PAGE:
Many people base their judgements purely on anecdotal evidence, images from TV, and soundbites.
For example, most business people or journalists who come to China only visit Shanghai, and so they come away thinking that China is the wealthiest, most industrially advanced country in the world. Yes, it looks that way from the back of a taxi or limousine as you are riding through the city, but even in Shanghai there are large pockets of poverty and squalor that one would never see in the US, Japan, or Western countries. And if you travel extensively in the heartland of China, on the same buses and trains that most Chinese people use, it looks like a completely different country than Shanghai. And, in many ways it is. Statistically, the vast majority of Chinese people live well below the official poverty line of the US, even after their incomes are adjusted for Purchasing Power Parity. Nevertheless, many Americans refuse to believe this, even when confronted by statistics.
The problem is that these kinds of misconceptions tend to skew the political debate. Instead of having a realistic assessment of the world around us, we tend to focus on what seems to be true on the surface and overlook the real challenges that we face.
Here are some other misconceptions that many Americans have, along with the true facts, as shared by Morgan Housel (read the article for more detail):
Misconception: Most of what Americans spend their money on is made in China.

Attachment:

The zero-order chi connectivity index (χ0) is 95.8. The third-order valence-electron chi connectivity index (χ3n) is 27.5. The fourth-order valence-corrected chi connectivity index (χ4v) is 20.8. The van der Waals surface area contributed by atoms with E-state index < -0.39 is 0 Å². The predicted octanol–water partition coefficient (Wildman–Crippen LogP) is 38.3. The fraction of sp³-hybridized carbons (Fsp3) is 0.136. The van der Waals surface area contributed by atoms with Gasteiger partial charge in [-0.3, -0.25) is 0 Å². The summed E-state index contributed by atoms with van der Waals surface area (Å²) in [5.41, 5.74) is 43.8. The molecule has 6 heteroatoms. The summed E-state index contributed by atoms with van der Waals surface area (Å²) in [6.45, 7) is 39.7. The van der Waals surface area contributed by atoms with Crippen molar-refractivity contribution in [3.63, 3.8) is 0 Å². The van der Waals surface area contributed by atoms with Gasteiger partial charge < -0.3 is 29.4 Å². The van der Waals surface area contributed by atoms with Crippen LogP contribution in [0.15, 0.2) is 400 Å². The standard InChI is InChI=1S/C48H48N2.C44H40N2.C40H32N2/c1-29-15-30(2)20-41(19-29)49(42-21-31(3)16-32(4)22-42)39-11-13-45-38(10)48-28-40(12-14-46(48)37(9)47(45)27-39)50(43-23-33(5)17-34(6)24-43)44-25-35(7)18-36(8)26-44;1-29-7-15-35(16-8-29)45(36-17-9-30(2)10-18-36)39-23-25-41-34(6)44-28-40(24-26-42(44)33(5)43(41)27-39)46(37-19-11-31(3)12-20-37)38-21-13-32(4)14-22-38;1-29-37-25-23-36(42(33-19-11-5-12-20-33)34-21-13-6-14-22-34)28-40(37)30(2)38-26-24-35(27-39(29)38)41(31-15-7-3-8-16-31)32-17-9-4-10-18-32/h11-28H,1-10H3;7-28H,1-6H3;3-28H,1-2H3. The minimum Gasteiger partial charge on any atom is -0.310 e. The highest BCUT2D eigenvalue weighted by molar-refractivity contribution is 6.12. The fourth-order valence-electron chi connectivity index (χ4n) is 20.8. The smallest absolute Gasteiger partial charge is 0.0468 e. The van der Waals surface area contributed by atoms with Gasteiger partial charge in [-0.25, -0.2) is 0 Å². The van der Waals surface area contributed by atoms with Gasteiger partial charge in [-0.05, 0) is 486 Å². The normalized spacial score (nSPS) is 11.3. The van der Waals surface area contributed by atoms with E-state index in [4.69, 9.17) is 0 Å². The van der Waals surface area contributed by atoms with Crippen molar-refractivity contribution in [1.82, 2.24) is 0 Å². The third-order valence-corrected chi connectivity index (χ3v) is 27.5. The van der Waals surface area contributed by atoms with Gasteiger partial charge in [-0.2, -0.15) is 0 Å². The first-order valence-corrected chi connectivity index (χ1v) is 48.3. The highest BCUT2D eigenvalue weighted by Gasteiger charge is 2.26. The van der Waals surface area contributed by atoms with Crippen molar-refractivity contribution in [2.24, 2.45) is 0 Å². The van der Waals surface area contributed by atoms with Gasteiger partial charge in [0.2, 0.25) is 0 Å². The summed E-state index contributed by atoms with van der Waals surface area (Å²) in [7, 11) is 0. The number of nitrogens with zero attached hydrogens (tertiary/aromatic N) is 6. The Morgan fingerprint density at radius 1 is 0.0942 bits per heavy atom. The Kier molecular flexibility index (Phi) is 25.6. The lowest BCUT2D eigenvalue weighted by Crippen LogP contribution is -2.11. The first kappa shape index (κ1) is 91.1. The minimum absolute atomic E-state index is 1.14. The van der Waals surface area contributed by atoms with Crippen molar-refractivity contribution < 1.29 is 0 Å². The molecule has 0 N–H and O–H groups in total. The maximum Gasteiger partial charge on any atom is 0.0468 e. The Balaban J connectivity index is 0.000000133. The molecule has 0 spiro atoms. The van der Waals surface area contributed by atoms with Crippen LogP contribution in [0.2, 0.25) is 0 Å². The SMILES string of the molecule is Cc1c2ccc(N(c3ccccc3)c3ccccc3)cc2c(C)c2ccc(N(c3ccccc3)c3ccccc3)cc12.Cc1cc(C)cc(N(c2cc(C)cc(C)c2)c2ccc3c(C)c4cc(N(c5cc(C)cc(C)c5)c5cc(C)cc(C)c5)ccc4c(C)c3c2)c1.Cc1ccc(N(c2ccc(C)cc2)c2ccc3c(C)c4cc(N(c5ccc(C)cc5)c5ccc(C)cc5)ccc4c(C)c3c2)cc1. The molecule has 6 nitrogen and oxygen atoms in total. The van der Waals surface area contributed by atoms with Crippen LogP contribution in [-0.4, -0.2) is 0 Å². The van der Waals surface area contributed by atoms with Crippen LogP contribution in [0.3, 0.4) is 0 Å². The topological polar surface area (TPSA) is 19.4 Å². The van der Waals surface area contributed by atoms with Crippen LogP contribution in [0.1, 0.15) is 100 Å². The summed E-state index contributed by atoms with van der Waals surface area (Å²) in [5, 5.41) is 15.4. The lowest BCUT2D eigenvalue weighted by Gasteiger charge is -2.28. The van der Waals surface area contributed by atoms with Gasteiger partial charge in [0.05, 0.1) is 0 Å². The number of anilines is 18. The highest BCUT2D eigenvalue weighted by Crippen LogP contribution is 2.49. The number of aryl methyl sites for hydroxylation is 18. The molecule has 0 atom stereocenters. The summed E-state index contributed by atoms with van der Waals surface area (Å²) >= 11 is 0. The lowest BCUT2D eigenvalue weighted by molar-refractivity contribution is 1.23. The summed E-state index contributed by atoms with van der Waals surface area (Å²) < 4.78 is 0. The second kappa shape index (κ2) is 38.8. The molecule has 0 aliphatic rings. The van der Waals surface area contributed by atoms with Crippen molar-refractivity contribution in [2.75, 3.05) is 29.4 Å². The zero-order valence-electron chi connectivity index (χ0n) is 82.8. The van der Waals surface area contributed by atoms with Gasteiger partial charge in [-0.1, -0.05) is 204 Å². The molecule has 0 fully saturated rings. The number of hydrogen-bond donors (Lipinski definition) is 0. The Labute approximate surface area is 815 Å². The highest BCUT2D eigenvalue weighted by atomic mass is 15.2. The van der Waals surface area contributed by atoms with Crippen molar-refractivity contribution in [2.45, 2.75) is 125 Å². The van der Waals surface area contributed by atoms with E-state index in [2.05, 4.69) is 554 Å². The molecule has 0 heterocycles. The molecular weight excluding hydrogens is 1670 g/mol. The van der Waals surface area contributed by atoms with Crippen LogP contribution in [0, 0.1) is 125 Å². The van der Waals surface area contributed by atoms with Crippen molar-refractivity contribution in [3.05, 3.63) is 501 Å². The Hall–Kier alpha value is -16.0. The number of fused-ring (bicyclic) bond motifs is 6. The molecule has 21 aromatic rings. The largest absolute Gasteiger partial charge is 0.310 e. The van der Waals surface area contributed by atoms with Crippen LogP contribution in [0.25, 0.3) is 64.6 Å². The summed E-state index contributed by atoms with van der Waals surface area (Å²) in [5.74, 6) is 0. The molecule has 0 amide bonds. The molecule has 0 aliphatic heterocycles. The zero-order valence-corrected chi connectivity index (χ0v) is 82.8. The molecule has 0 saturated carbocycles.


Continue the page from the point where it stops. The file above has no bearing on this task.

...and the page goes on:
Fact: Just 2.7% of personal consumption expenditures go to Chinese-made goods and services. 88.5% of U.S. consumer spending is on American-made goods and services … The figure comes from a Federal Reserve report. You can read it here.
A common rebuttal I got was, “How can it only be 2.7% when almost everything in Wal-Mart (NYSE: WMT) is made in China?” Because Wal-Mart’s $260 billion in U.S. revenue isn’t exactly reflective of America’s $14.5 trillion economy. Wal-Mart might sell a broad range of knickknacks, many of which are made in China, but the vast majority of what Americans spend their money on is not knickknacks …
Misconception: We owe most of our debt to China.
Fact: China owns 7.8% of U.S. government debt outstanding.
As of August, China owned $1.14 trillion of Treasuries. Government debt stood at $14.6 trillion that month. That’s 7.8%.
Who owns the rest? The largest holder of U.S. debt is the federal government itself …
Misconception: We get most of our oil from the Middle East.
Fact: Just 9.2% of oil consumed in the U.S. comes from the Middle East.
According the U.S. Energy Information Administration, the U.S. consumes 19.2 million barrels of petroleum products per day. Of that amount, a net 49% is produced domestically. The rest is imported.
Where is it imported from? Only a small fraction comes from the Middle East, and that fraction has been declining in recent years …
Again, you should read the whole thing. And if his article challenges your assumptions, ask yourself why your assumptions are being challenged instead of just reacting in incredulity.